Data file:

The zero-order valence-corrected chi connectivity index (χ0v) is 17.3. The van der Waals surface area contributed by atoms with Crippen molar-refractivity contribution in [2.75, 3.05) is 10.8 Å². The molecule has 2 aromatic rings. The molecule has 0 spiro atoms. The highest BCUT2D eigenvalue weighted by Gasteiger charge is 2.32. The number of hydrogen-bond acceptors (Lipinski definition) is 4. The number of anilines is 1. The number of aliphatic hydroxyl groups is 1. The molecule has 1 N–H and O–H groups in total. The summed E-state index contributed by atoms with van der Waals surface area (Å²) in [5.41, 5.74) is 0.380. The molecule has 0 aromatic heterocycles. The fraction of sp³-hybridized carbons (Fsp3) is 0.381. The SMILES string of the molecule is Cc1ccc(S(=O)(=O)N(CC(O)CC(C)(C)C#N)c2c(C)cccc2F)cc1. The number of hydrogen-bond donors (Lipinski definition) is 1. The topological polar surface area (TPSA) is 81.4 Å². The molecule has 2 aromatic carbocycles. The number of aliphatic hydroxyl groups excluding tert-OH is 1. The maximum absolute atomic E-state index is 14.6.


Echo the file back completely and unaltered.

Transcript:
The zero-order valence-corrected chi connectivity index (χ0v) is 17.3. The van der Waals surface area contributed by atoms with Crippen molar-refractivity contribution in [2.75, 3.05) is 10.8 Å². The molecule has 2 aromatic rings. The molecule has 0 spiro atoms. The highest BCUT2D eigenvalue weighted by Gasteiger charge is 2.32. The number of hydrogen-bond acceptors (Lipinski definition) is 4. The number of anilines is 1. The number of aliphatic hydroxyl groups is 1. The molecule has 1 N–H and O–H groups in total. The summed E-state index contributed by atoms with van der Waals surface area (Å²) in [5.41, 5.74) is 0.380. The molecule has 0 aromatic heterocycles. The fraction of sp³-hybridized carbons (Fsp3) is 0.381. The SMILES string of the molecule is Cc1ccc(S(=O)(=O)N(CC(O)CC(C)(C)C#N)c2c(C)cccc2F)cc1. The number of hydrogen-bond donors (Lipinski definition) is 1. The topological polar surface area (TPSA) is 81.4 Å². The molecule has 2 aromatic carbocycles. The number of aliphatic hydroxyl groups excluding tert-OH is 1. The maximum absolute atomic E-state index is 14.6.